Systematic Design of Blended PBL: Exploring the Design Experiences and Support Needs of PBL Novices in an Online Environment

Feb. 15, 2013

Source: Contemporary Issues in Technology and Teacher Education, 13(1), 61-79. (2013).
(Reviewed by the Team Portal)

This study aims to inform teacher educators, professional development specialists, and researchers how they can better support teachers in designing blended PBL, especially in online environments.
The following research questions were addressed:
• What difficulties and challenges did teachers who are PBL novices face as they designed their first blended PBL lesson?
• What are effective strategies to support PBL novices in designing a blended PBL lesson in an online environment?
• How did the PBL design experience impact PBL novices’ perceptions of PBL?

Participants were 5 students enrolled in an online graduate course in summer 2011 at a university in Texas.
They were all female and ranged in age from late 20s to early 50s.
All participants had no prior knowledge of PBL.

The study focused on an individual project, which required the participants to design a blended PBL lesson for their selected target audience.
Qualitative data were collected from multiple sources, including an online survey, initial design documents, feedback meeting notes, revised design documents, and reflection papers.

Implications for Professional Development Programs

The results of this study suggest that professional development programs provide PBL novices with (a) an opportunity to design the whole PBL process using a systematic approach,
(b) synchronous, interactive questioning sessions and customized scaffolding,
(c) concise and easy-to-understand guidelines and checklists, and
(d) opportunities to have a successful experience with PBL design.

The results of this study suggest that supporting PBL novices requires a comprehensive and
systematic approach.
The participants in this study initially designed teacher-centered learning processes and had difficulty designing learner-centered PBL processes, even after developing an appropriate PBL problem.
In order to help PBL novices effectively design a truly problem-based lesson, teacher educators should have them think through all aspects of PBL, from designing a PBL problem to assessment.

Furthermore, the hard scaffolds provided to support PBL design, including the design document template with guidelines, a summary of PBL, and a checklist for PBL scenarios, were helpful to the participants.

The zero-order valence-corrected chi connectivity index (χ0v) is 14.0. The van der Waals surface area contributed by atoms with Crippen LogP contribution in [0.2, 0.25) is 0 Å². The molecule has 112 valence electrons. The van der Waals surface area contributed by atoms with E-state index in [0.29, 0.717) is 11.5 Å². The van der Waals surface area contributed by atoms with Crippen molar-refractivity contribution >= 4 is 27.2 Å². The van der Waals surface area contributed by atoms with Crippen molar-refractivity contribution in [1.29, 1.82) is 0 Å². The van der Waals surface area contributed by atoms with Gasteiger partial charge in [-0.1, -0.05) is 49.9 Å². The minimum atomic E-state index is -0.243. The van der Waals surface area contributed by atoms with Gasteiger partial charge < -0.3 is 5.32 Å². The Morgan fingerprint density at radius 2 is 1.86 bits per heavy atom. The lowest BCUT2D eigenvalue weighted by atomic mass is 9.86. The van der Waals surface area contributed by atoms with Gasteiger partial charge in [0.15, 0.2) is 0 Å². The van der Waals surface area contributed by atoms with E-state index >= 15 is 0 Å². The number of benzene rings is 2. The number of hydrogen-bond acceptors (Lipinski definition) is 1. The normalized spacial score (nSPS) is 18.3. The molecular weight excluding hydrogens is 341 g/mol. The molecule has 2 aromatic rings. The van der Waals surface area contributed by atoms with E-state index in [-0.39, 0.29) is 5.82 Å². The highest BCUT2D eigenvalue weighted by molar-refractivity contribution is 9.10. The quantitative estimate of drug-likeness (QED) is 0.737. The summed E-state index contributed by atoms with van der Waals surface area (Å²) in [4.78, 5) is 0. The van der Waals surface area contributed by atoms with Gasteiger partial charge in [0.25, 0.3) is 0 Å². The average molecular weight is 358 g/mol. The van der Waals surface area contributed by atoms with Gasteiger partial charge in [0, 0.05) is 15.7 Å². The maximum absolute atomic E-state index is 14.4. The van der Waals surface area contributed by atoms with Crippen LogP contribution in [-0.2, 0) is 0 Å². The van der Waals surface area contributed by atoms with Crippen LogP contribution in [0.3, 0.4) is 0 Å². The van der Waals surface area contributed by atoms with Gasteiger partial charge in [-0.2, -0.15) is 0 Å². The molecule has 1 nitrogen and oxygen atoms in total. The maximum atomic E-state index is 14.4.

Soft scaffolding was necessary, however, to support their design efforts.
The participants had different support needs, and they often had difficulty articulating their thoughts.
Customized feedback, synchronous discussions, and interactive questioning were required to help them design their first blended PBL lesson.
The findings suggest that professional development programs should include synchronous meetings and provide customized scaffolding in order to support PBL novices in online environments.

Finally, the results also show that favorable attitudes and actual adoption are disparate
They believed that PBL was a great instructional method that enables students to develop 21st-century skills as well as deep understanding of subject matter content. Indeed, their discussion posts showed their positive attitudes toward PBL.
Their initial design documents, however, revealed that they did not yet adopt the new method. They produced teacher-centered lessons after all the discussions of PBL.
After revising their design documents they reported that they were excited and confident about implementing their PBL.

Therefore, professional development programs should provide teachers with opportunities to have a successful experience with PBL design beyond discussing the advantages of PBL and providing examples.

Updated: Sep. 10, 2014


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